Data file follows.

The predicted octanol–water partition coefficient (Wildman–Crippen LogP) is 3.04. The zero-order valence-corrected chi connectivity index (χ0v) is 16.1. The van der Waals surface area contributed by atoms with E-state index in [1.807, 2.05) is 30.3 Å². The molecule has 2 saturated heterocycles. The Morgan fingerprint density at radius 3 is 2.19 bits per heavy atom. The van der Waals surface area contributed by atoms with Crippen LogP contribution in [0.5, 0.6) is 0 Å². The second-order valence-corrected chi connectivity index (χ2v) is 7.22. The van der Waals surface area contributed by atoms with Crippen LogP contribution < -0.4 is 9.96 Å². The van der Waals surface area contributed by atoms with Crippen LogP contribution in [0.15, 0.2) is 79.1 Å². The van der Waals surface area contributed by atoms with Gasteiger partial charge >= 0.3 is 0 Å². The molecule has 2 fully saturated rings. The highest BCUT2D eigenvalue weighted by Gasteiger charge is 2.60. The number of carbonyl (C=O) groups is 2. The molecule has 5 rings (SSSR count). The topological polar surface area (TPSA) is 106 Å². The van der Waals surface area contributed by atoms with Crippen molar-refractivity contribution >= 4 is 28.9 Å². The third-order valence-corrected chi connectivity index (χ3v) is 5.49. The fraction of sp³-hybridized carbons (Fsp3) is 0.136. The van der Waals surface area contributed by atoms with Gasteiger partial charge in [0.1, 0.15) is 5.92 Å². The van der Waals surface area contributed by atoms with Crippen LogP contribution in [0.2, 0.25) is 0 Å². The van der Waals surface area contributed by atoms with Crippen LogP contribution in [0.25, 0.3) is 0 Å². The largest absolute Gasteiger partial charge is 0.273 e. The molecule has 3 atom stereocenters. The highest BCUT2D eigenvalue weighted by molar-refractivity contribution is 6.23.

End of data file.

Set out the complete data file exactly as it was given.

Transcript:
The predicted octanol–water partition coefficient (Wildman–Crippen LogP) is 3.04. The zero-order valence-corrected chi connectivity index (χ0v) is 16.1. The van der Waals surface area contributed by atoms with E-state index in [1.807, 2.05) is 30.3 Å². The molecule has 2 saturated heterocycles. The Morgan fingerprint density at radius 3 is 2.19 bits per heavy atom. The van der Waals surface area contributed by atoms with Crippen LogP contribution in [0.5, 0.6) is 0 Å². The second-order valence-corrected chi connectivity index (χ2v) is 7.22. The van der Waals surface area contributed by atoms with Crippen LogP contribution < -0.4 is 9.96 Å². The van der Waals surface area contributed by atoms with Crippen LogP contribution in [0.15, 0.2) is 79.1 Å². The van der Waals surface area contributed by atoms with Gasteiger partial charge >= 0.3 is 0 Å². The molecule has 2 fully saturated rings. The highest BCUT2D eigenvalue weighted by Gasteiger charge is 2.60. The number of carbonyl (C=O) groups is 2. The molecule has 5 rings (SSSR count). The topological polar surface area (TPSA) is 106 Å². The van der Waals surface area contributed by atoms with Crippen molar-refractivity contribution >= 4 is 28.9 Å². The third-order valence-corrected chi connectivity index (χ3v) is 5.49. The fraction of sp³-hybridized carbons (Fsp3) is 0.136. The van der Waals surface area contributed by atoms with Gasteiger partial charge in [0.1, 0.15) is 5.92 Å². The van der Waals surface area contributed by atoms with Crippen LogP contribution in [0.2, 0.25) is 0 Å². The van der Waals surface area contributed by atoms with Crippen LogP contribution in [0.25, 0.3) is 0 Å². The largest absolute Gasteiger partial charge is 0.273 e. The molecule has 3 atom stereocenters. The highest BCUT2D eigenvalue weighted by molar-refractivity contribution is 6.23.